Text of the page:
The interim evaluation
wishes to contribute to improving the implementation of Horizon 2020 in its
last Work Programme 2018-2020, to provide the evidence-base for the report of
the High Level Group on maximizing the impact of EU Research and Innovation
programmes and to inform the design of future Framework Programmes.
- The main finding of this evaluation is that whereas the Horizon 2020 is
meeting its objectives, it is still underfunded.
- The evaluation shows that the programme has proven to be extremely
attractive and demand to be very high. Participants to Horizon 2020 come from
over 130 different countries and more than half are newcomers. Annually, the
number of applications has increased by 65% compared to FP7, with 100,000 in total.
- However, the evaluation also shows
that this surge in demand for European funding also led to oversubscription and
a drop in success rates, with some parts of the programme strongly underfunded.
An additional EUR 60 billion would have been needed to support all the
proposals that were scored "excellent" by independent evaluations.
- Other areas for improvement
that emerge from this evaluation include the need to stimulating and scaling-up
breakthrough, market-creating innovation in particular by SMEs; and increasing
the awareness and involvement of the general public in agenda-setting.
- What the evaluation also
shows is that Horizon 2020 highlights clear European added value in terms of
economies of speed, scale and scope, producing demonstrable benefits compared
to national and regional-level support. It even showed that 83% of projects
funded would not have gone ahead without EU support.
- It is important to keep in
mind that the interim evaluation only provides an assessment of Horizon 2020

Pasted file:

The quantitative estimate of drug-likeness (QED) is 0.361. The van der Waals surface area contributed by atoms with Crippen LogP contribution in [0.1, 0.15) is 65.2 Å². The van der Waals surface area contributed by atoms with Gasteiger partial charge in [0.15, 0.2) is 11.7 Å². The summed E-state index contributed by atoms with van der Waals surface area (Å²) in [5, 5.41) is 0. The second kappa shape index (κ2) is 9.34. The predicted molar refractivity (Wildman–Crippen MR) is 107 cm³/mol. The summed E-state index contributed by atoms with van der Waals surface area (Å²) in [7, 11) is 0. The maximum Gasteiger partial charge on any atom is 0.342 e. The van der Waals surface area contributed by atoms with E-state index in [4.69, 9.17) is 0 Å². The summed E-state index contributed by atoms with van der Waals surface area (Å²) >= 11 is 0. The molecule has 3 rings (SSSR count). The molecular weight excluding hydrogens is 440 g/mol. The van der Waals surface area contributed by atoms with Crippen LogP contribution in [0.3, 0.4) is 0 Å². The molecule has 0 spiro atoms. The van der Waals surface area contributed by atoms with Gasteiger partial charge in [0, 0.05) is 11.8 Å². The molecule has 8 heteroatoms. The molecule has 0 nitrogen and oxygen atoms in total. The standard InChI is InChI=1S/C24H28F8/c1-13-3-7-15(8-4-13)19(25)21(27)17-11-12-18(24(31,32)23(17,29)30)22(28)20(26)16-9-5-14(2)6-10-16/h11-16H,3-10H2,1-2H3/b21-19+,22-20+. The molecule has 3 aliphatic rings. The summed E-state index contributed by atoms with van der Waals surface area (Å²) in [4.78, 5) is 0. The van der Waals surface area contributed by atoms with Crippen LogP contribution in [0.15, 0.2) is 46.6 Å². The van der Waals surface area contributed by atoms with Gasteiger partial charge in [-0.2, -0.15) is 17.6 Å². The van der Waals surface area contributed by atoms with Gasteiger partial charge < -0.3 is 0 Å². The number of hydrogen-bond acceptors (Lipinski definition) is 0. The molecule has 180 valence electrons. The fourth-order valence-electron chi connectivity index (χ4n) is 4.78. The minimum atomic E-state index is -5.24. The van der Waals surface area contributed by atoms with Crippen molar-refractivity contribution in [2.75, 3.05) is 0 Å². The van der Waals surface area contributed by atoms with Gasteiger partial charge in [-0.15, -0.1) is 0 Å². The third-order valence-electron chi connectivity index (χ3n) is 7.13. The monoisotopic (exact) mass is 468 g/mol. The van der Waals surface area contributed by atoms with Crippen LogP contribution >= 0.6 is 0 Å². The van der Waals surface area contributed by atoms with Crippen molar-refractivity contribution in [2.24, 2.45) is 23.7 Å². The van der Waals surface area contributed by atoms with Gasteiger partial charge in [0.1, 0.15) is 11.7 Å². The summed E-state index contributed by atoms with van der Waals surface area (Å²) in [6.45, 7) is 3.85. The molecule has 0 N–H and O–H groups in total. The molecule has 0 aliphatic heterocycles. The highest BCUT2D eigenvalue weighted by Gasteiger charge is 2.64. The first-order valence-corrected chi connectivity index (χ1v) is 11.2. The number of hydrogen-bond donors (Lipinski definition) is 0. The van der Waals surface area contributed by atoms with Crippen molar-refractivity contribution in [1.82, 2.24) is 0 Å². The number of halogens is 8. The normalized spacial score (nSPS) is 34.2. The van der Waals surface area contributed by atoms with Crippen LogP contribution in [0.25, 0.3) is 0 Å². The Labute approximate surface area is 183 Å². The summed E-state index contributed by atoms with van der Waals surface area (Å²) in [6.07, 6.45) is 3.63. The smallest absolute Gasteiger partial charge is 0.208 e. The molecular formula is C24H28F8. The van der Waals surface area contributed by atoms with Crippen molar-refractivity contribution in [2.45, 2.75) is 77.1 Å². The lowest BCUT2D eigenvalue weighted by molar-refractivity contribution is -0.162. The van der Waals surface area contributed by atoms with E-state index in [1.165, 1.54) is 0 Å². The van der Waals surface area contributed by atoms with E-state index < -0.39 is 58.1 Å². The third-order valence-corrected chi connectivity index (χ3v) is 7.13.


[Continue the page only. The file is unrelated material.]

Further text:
after its first three years. It is too early to talk about its final impact,
while only less than 10% of the projects finished so far.
interim evaluation was carried out according to the Commission’s Better Regulation
Guidelines, drawing on several external studies, independent expert groups and
extensive internal analyses. An essential input into the exercise was the
public consultation that closed in January 2017 and received close to 3500
responses and almost 300 position papers. The Commission Staff Working Document
that contains the full interim evaluation of Horizon 2020 is structured around
five criteria: coherence, effectiveness, efficiency, EU added value and
interim evaluation also looks forward to future EU funding for research and
innovation. The results and lessons are meant to help the Commission to design
the final Horizon 2020 Work Programme (2018-20) and are supposed to provide the
evidence base for the report of the High
Level Group on maximising the impact of EU Research and Innovation Programmes.
- 3rd July 2017: publication of High
Level Group report and stakeholder conference in Brussels.
- October 2017: publication of Commission communication on the interim evaluation of
Horizon 2020. This will report on the key evaluation results including from the
Art. 185 and 187 initiatives, the Commission's observations on the High-Level
Group report, and will address the recommendations of the FP7 ex-post